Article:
BY LEANN DILBECK –
A storm that spawned three tornadoes within Polk County and produced major flash flooding, still has officials assessing the totality of the damage but grateful for the quick reactions of residents who immediately responded to help neighbors.
The storm that moved into the area at approximately 2:30 p.m. Thursday afternoon first produced an EF 1 tornado in the Rocky community. Office of Emergency Management Coordinator James Reeves monitored the storm and sounded the Mena sirens as the storm appeared to be tracking just east of Mena. This action also unlocked the tornado safe rooms that provided a safe haven for local children/teens attending various basketball practices and camps on the Mena school campuses.
The tornado with wind speeds an estimated 90-100 mph had a .8 miles path width. There was minimal structural damage with some roof damage, a shed destroyed, but primarily many large trees down.
The second tornado that hit the town of Cove came with no warning Reeves said. “It was on the ground before it even showed on the radar.” He explained that all of the radars [Little Rock, Tulsa or Shreveport] that cover Polk County, are all at such a distance that it takes 4.8 minutes to make a full rotation. The tornado in Cove was on the ground and being reported before the radar image indicated anything.
Cove resident Rodney Phillips can certainly testify to that. The tornado ripped through his property taking trees and power-lines and just missing the corner of his house by a few feet. He was home at the time, “Let me tell you, they are dead on when they say it sounds like a freight train,” Phillips said. He said he heard an unusual noise and went to the front door to look out but “I couldn’t get it opened,” he said, unable to open it from the suction. He said within moments, it was all over. Now showing up on radar, his phone began singing with calls coming in to warn him a tornado was coming, of which, he laughed and said, “No, it’s already been here and gone.”
The town of Cove does not have any sirens but with the reports from Cove coming in, they were able to sound the sirens in the Hatfield community. Some of the areas hardest hit there were along county roads 34 and 35. Areas hardest hit in Cove, according to Polk County Judge Brandon Ellison, were along county roads 20, 22, 230 and 231.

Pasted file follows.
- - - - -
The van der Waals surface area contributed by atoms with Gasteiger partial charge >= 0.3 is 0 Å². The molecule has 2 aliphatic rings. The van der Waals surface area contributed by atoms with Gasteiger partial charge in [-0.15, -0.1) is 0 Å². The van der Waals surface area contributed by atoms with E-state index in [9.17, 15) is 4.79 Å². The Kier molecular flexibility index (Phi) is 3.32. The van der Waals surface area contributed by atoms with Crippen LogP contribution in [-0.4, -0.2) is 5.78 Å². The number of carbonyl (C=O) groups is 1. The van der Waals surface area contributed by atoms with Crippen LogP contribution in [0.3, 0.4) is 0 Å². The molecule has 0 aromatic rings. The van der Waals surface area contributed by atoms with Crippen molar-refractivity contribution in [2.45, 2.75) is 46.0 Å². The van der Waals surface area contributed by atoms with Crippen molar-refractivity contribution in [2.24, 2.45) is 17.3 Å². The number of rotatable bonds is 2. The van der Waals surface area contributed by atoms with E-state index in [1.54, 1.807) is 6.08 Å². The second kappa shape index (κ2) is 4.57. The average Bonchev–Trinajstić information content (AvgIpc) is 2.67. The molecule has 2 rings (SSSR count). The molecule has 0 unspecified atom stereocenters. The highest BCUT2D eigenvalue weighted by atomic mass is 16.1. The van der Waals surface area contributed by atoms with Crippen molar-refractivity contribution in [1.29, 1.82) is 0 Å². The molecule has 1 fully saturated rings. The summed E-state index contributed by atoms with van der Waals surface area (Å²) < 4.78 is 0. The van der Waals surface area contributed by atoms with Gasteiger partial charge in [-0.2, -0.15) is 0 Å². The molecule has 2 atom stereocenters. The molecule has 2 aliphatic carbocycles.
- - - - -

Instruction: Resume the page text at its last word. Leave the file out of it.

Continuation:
An incident command center was established at the Cove Rural Volunteer Fire Department that allowed the county sheriff, judge, and OEM to all coordinate efforts together.
The Cove/Hatfield tornado was categorized by the National Weather Service [NWS] as an EF-2, with peak wind speeds of 120-130 mph and a 5.1 miles path width.
Close to this same time, officials were monitoring another funnel cloud near the Big Fork/Opal communities but it never touched the ground, Reeves said, until after it crossed the county line and ended up producing an EF-2 tornado in Montgomery County, affecting the Norman and Oden areas.
Reeves said he was very grateful that there was no loss of life and only minor injuries, especially with so little warning.
That same storm spawned another EF-1 tornado, touching down in Wickes, with a 2.4 miles storm path.
Reeves said as of Monday, 13 homes suffered damage or destruction by the tornadoes and one due to flood. He encourages anyone who has damage to contact his office at 479-394-8133
With torrential rains that came with that same storm, Reeves said officials and volunteers assisted with four water rescues.
Polk County Sheriff Mike Godfrey said that one of the stressful moments during the flash flooding was for a brief time when almost every major highway into Mena was blocked or underwater.
Judge Ellison said all of the plans and policies in place worked extremely well and he was proud of all of the county departments but even more proud and grateful to the people of Polk County who are always out immediately following a storm helping their neighbors. “The people here don’t sit and wait for help to come to them. By the time our crews were cutting our way into check on people, they were usually on the other side cutting their way out.”
Ellison verbally made the “ county disaster declaration” to the Arkansas Department of Emergency Management and Arkansas Governor Mike Beebe made the state declaration on Friday. Ellison and Reeves are “optimistic” for a federal declaration as well. Both explained that there have been significant legislative changes since Hurricane Sandy that is designed to eliminate “red-tape” and “bureaucracy” and will generate federal disaster aid relief more expeditiously.